Car accident cases can be fatal and traumatic. Typically, the purpose of insurance claims and civil lawsuits following an accident is to compensate the victim for his or her injuries, and to make that person “whole” in the eyes of the law. In certain situations, courts will go above and beyond simply compensating a victim and award additional sums of money to the claimant. Punitive damages refer to monetary awards for extreme, egregious or malicious conduct, or for torts that are intentional or reckless. While these awards have reached the hundreds of millions of dollars in particularly tragic cases, South Carolina has enacted reformation measures to its tort law to place a cap on these awards.
Caps on Punitive Damages
In South Carolina, legislation caps punitive awards through a tiered system of damages. At the bottom level are awards greater than $500,000 or three times the compensatory damages awarded. This tier will likely cover most tort cases. However, if a defendant is deemed motivated by financial gain, or if his or her conduct rises to a felonious level, the award can be increased to the middle tier of either $2 million or four times compensatory damages. In the most extreme cases, where the defendant is found to have intended his or her conduct, if the defendant was under the influence of drugs or alcohol, or if the defendant committed a felony arising out of the same act, there is no cap for punitive damages (See S.C. Code § 15-32-510 for the full statute).
Punitive damages are used to discourage the very behavior which brought about the harm. Usually, the sums in punitive damages actions that defendants are forced to pay are so high that other potential defendants take notice. This motivates potential defendants to enact policies and measures to avoid the type of complained of behavior that forced the commencement of the lawsuit in the first place. This may seem beneficial on paper, but in actuality, a tort system with no cap on damages can be counter-intuitive to the spirit underlying why punitive damages are awarded. Opponents of the legislation suggest that the legislation was introduced by corporate lobbyists to reduce the detrimental effects that punitive damage awards have on corporations.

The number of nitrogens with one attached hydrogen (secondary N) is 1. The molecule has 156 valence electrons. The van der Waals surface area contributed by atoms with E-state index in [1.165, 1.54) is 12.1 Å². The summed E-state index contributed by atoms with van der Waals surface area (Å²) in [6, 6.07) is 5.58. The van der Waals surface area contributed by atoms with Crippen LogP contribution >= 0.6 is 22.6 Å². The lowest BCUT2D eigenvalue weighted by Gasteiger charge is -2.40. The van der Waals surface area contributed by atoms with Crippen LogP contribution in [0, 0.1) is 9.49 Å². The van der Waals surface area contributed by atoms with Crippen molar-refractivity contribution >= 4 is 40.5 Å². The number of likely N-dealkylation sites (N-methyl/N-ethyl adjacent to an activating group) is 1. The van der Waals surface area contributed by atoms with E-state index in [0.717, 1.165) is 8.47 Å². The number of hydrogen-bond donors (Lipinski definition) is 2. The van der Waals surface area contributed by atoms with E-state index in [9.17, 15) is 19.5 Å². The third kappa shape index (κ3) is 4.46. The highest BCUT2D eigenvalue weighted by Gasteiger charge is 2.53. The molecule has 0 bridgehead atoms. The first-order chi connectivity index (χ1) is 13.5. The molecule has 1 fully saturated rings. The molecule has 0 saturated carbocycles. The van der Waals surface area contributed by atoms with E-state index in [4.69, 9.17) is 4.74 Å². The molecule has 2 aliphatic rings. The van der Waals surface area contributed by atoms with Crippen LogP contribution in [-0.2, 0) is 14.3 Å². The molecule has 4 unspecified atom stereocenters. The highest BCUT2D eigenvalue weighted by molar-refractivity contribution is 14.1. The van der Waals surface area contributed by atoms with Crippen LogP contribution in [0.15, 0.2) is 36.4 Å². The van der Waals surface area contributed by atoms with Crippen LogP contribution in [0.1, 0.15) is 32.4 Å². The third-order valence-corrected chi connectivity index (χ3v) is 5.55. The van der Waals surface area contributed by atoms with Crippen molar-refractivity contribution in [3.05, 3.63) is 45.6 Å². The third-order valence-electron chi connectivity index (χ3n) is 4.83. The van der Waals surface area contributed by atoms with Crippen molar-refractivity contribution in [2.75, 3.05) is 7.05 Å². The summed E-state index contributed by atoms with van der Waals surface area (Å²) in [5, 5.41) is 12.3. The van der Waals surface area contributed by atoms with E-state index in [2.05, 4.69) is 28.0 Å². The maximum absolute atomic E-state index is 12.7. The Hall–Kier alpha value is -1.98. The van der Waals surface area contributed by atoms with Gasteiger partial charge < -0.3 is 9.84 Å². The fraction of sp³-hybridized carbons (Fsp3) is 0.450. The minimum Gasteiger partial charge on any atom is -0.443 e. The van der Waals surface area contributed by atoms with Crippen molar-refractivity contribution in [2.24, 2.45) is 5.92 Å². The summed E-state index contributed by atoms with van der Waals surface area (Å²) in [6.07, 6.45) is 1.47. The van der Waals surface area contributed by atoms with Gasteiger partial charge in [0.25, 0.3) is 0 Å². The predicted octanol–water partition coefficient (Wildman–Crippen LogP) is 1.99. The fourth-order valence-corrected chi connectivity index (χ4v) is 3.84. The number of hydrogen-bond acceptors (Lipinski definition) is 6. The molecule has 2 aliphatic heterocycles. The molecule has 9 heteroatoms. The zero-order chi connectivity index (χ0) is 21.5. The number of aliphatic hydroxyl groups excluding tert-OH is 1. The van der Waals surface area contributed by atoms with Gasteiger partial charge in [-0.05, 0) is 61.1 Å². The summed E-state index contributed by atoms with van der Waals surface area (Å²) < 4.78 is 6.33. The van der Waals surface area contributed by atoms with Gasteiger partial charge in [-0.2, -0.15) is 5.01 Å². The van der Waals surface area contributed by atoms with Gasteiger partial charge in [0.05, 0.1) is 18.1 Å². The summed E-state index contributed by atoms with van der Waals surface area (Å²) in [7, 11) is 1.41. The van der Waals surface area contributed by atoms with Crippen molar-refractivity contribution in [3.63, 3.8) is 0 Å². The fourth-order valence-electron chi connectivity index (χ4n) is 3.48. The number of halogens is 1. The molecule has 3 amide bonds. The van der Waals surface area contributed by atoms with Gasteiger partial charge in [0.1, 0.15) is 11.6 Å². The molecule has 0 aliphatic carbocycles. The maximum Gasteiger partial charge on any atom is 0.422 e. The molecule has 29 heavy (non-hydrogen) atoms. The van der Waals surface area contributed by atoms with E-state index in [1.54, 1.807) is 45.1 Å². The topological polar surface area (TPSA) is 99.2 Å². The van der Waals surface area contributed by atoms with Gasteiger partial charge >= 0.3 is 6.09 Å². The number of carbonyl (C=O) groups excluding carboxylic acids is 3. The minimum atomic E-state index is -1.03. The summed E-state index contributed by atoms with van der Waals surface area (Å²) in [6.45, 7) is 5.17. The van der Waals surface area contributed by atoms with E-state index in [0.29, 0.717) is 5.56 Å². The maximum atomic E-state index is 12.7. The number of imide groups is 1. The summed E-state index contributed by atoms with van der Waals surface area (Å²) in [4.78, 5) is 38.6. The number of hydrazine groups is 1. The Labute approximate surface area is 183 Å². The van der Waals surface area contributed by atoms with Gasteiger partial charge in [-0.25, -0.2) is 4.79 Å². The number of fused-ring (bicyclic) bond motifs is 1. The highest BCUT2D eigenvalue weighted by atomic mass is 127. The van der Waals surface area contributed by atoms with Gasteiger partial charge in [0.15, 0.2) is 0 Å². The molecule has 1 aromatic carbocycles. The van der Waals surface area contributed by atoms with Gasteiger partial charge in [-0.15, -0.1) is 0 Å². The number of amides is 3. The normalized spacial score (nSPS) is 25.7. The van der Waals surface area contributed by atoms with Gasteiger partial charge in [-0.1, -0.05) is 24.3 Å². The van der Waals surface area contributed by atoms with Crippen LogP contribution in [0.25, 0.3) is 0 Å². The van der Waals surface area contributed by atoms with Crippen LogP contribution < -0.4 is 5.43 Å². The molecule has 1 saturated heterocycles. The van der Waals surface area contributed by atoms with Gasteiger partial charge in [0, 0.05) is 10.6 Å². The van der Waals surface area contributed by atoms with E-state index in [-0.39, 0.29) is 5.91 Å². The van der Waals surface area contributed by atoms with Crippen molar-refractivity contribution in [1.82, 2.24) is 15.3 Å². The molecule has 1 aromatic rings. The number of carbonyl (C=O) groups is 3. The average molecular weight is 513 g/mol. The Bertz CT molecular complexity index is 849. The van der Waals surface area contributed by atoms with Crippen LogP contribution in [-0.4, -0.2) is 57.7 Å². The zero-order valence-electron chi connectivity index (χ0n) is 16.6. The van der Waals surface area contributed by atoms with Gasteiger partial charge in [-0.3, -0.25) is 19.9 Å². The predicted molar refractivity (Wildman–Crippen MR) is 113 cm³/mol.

How Does This Statute Affect Automobile Cases?
A jury may be unable to award the damages it thinks are just. Juries consider a variety of factors when deciding whether to award punitive damages in a motor vehicle negligence or car accident lawsuit. Some of the factors include the severity of the harm suffered by the plaintiff, the defendant’s knowledge, the defendant’s ability to pay, the parties’ respective degrees of culpability, and civil or criminal fines and penalties imposed in connection to the underlying acts.
The problem with South Carolina’s legislation is that a defendant may be shielded from paying vast sums of money even though a jury believes it is justified in awarding those sums. The legislation handcuffs the jury’s ability to award damage amounts that the legislature deems are too high.
Call a Skilled Attorney Today
It takes a skilled attorney to properly try a case and obtain the compensation that a victim rightfully deserves. Call the experienced attorneys at The Connell Law Firm, LLC to discuss your case via a free consultation.